The basis on replacing “Margaritaville” should be on Buffett’s secret history as a musical flip-flopper; his first album was called Down To Earth, and is was full of on-the-nose socially aware folk rock. One trip playing on the street corners of Key West later, and his second album was called A White Sports Coat and A Pink Crustacean and had Raffi-for-functioning-alcoholics tunes like “Why Don’t We Get Drunk” and “Peanut Butter Conspiracy”. Kudos for Buffett for quickly deciding to just be himself. We shouldn’t have to hear about it, because in this case “being yourself” means “the musical equivalent of getting drunk at a Red Lobster”.

So, who left the folk world for the classic rock world and also has some real merit and has an easy-going vibe and also doesn’t get quite enough love on Classic Rock Radio? My play here has to be T. Rex; let’s bring “Chariot Choogle” to the masses: it woozily never quite settles in but still rocks, the lyrics aren’t too space-y or sexy as the more oft-played T. Rex tracks but still seem playful and the presence of Flo and Eddie singing background makes everything awesome.

Regardless of what you think of Jimmy Buffett’s music, it is a bit hard to call it “rock”. If your radio popped on as you started the car and “Margaritaville” was on, would you even know what station it was tuned to? No such confusion for “Chariot Choogle”.

 

Jen: The Small Faces – “Song of a Baker”

Fun fact about Jen! I briefly dated a guy in high school who tried to convince me that Jimmy Buffett was some kind of misunderstood sage. I, being a seventeen-year-old girl, had no idea that the man put out any music that wasn’t corny as hell. Naturally, then, I thought this suitor was gaslighting me. Jimmy Buffett was “Margaritaville”, obnoxious Baby Boomers wearing Tommy Bahama year-round, and that piña colada song. That was him too, right?

Awful truth about Jen! Jimmy Buffett exposes my musical bigotry. Love of his music/lifestyle is a deal-breaker for me. In fact, if I think about the idea that being a Parrothead is a “lifestyle choice”, I cringe so intensely that I wind up looking like one of those wizened-old-lady faces made out of dried fruit.

fuck these assholes

Which still looks better than this.

I know, I know–music is a subjective experience, I should live and let live.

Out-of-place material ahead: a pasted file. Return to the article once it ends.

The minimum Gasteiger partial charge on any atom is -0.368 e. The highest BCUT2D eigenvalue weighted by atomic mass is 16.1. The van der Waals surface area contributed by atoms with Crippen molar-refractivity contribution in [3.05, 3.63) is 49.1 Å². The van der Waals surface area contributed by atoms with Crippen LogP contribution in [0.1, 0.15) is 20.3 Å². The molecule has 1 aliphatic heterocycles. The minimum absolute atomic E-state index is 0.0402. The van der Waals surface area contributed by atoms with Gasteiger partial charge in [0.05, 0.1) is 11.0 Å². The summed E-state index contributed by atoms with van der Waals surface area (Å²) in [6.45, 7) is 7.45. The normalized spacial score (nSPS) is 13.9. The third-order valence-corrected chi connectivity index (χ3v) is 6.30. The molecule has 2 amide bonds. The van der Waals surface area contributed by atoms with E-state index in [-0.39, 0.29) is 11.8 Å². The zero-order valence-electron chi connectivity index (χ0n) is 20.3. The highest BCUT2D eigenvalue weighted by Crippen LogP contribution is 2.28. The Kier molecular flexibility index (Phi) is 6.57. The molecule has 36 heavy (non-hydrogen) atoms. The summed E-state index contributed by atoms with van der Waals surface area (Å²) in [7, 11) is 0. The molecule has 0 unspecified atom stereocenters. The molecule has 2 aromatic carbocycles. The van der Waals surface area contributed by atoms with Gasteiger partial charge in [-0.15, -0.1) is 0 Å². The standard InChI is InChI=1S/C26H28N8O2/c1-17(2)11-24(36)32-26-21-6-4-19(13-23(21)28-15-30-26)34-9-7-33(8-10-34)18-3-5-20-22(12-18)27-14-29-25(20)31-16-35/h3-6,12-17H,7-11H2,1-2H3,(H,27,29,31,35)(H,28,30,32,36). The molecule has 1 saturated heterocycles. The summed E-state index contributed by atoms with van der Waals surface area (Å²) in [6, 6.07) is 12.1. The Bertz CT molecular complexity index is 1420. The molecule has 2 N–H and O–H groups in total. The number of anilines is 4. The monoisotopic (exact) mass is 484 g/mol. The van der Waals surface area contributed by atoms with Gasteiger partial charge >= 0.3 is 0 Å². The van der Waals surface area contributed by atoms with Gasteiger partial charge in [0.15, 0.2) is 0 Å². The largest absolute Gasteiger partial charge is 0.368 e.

No. NO! I’m going to fly in the face of Kent’s eloquent take-down of Buffett because I have no shame; I’m a Jimmy Buffett bigot, remember? If you look at me with a straight face and tell me you love Jimmy Buffett, I’ll mentally file you away in the area of my brain that makes note of Glenn Beck acolytes, people who believe that the WWE is real, and those who don’t know/don’t care that “should of” is incorrect.

But soft…

…allow me to ascend this musical morass with a tune that deserves airtime in place of this (objectively) over-played abomination.

Steve Marriott and Ronnie Lane elevate this legit rocker from their extremely British concept album, Ogden’s Nut Gone Flake. “Song of a Baker” reminds you that The Small Faces were once a hard-edged R&B band, but left it all behind in favor of a uniquely British re-purposing of rock and roll. In fact, Ogden’s is so British that most of it sounds like a musical mash-up of Jabberwocky and The Goon Show. (You can hear bits of Ogden’s in this clip if you want to know what I’m talking about.) And yet it still manages to rock.

“Baker” is their legacy of the break from the familiar into the experimental. It’s got this kind of start-and-stop thing going on with its rhythm. The words are ridiculous. There’s no great guitar solo. But it makes you want to pound along on the steering wheel in your car, doesn’t it? I think that should be one of the points of “Classic Rock” radio.

Note: To avoid feelings of inadequacy, or superiority, please ignore the fact that none of these guys were over the age of 21 when this song was released.


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The Hot 106 is a list of 106 “classic rock” songs that should be banned from radio airplay forever. In an effort to be fair, and to flaunt their quasi musical snobbishness, Kent and Jen have tasked themselves with finding replacements for the overplayed tunes. 

Kent: “The Bomber”, The James Gang